During a series that has squashed conventional wisdom in every conceivable way, it's only right that Cleveland Cavaliers point guard and backcourt safety valve Matthew Dellavedova has played his way into the national spotlight alongside LeBron James.
As the Cavaliers took a 2-1 series lead with a 96-91 Game 3 victory Tuesday night, Dellavedova scored a playoff career-high 20 points (7-of-17 shooting, 2-of-6 from three) while dropping four dimes and hitting the floor countless times as he relentlessly pursued loose balls in ways the Golden State Warriors simply could not.
"He's made of steel, or something," James said after the win during his on-court interview with ESPN's Doris Burke. "If there's a ball on the ground, he's going to be the first guy to the ground. He showed up multiple times tonight. He's huge. He's huge for our team. He gives us that grit, that grit that we need. He gives us everything until the tank is empty, and he has a small little reserve tank that he continues to work through. He's huge for us.”
Cleveland's unsung hero has been so committed to securing the rock that it may be time to re-evaluate some age-old definitions when he's diving on the floor, according to Synergy Sports Technology:
In addition to out-hustling every member of the Warriors' backcourt, Delly was sensational supplementing James' second 40-point outing in three games, as NBA.com laid out following the win:
His circus bank shot with just under 2:30 remaining in the fourth quarter capped an unforgettable night, and to Stephen Curry, it represented a "huge turning point," as the Warriors threatened to make yet another comeback, according to CBS Sports NBA.
As the folks at NBA on ESPN noted, the Cavaliers' odd couple did just about everything on a night when James approached yet another triple-double by tacking on 12 rebounds, eight assists, four steals and two blocks to his final line:
Just as they have all series, the Cavaliers embraced a more physical style in order to disrupt the Warriors' free-flowing offense. And the man at the forefront of that havoc was Dellavedova, who now leads all Cavaliers players with a defensive rating of 92.8 in the Finals.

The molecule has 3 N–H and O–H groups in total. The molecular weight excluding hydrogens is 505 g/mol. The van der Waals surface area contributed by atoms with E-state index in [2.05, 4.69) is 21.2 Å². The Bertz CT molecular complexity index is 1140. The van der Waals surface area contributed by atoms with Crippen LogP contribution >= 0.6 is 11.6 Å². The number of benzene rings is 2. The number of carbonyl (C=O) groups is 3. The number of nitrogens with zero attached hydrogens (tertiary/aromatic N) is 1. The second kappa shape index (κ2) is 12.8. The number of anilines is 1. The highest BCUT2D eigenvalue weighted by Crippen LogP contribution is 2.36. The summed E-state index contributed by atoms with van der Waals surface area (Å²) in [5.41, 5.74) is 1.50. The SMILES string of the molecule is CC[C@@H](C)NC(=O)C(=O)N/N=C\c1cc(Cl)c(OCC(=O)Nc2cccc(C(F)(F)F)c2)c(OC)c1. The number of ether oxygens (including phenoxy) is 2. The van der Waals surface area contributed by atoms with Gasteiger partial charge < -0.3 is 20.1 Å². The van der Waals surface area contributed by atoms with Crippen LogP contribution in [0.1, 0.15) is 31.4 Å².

"He plays as hard as he can every day," Cavaliers head coach David Blatt told reporters during his postgame press conference, according to the team's official Twitter account. "He plays right. He's not afraid. He plays courageously."
Dellavedova plays so hard, in fact, that he was transported to the Cleveland Clinic after the game to undergo treatment for severe cramps, according to the team.
Although Curry caught fire late and forced the Cavs to sweat things out again—seriously, what else did you expect after Games 1 and 2?—he was still forced into a game-high six turnovers while scoring 27 points on 10-of-20 shooting (7-of-13 from three). Curry and Klay Thompson combined to score 41 points Tuesday night—19 less than James and Dellavedova.
According to ESPN Stats & Info, the undrafted Aussie guarded Curry like no other Cavaliers player could in Game 3:
If all of this feels mind-numbing, don't worry. It should.
Cleveland rode into the playoffs on James' shoulders with Kyrie Irving and Kevin Love functioning as his primary complements. Despite never sniffing the postseason stage before, the other two members of the Cavaliers' superstar triumvirate appeared primed to prove their worth.
Dellavedova was an afterthought.
He averaged just over 20 minutes during the regular season and never topped 20 points in a single game. For goodness sake, the guy scored in double-figures a grand total of nine times over the course of 67 appearances. But in 17 postseason contests, he's topped 10 points on six different occasions—including four of his last six games.
"Dellavedova has come a long way," Northeast Ohio Media Group's Chris Fedor wrote. "He's been written off numerous times and looked destined for the same fate in the Finals following nine dreadful minutes in Game 1. The Warriors' athleticism looked to be too much and the stage too big."
By sheer injury-induced happenstance, Dellavedova has emerged as a worthy sidekick to James during a series that has been dictated by Cleveland's strength and size. While Irving's fractured left kneecap once looked like a death sentence for a team that was already without Love's ability to space the floor, Dellavedova has been a strange yet effective solution on both ends of the floor.
In 26 minutes over the last three games, the five-man unit of Dellavedova, Shumpert, James, Tristan Thompson and Timofey Mozgov has limited the Warriors to 89 points per 100 possessions. That's the regular season's most prolific offense, and the Cavaliers have suddenly concocted a formula to shut it down behind Dellavedova's relentless on- and off-ball defense.
Cleveland's offense may still be too stagnant and overreliant on isolations for James on the weak side of the floor, but it hasn't mattered. The defense has been brilliant, and James has shouldered the offensive load by scoring 123 points—the most of any player in Finals history through three games.
Quite frankly, it's fitting this is the route Cleveland's taking, because this series has defied logic in just about every way.
The Cavaliers have done a stylistic 180 in a matter of moments, moving from an open, free-flowing approach to a physically imposing one. And as a result, Dellavedova has mutated into a decisive component on a team that's improbably two wins away from a championship.
Alec Nathan covers the NBA for Bleacher Report. Follow him on Twitter: @AlecBNathan.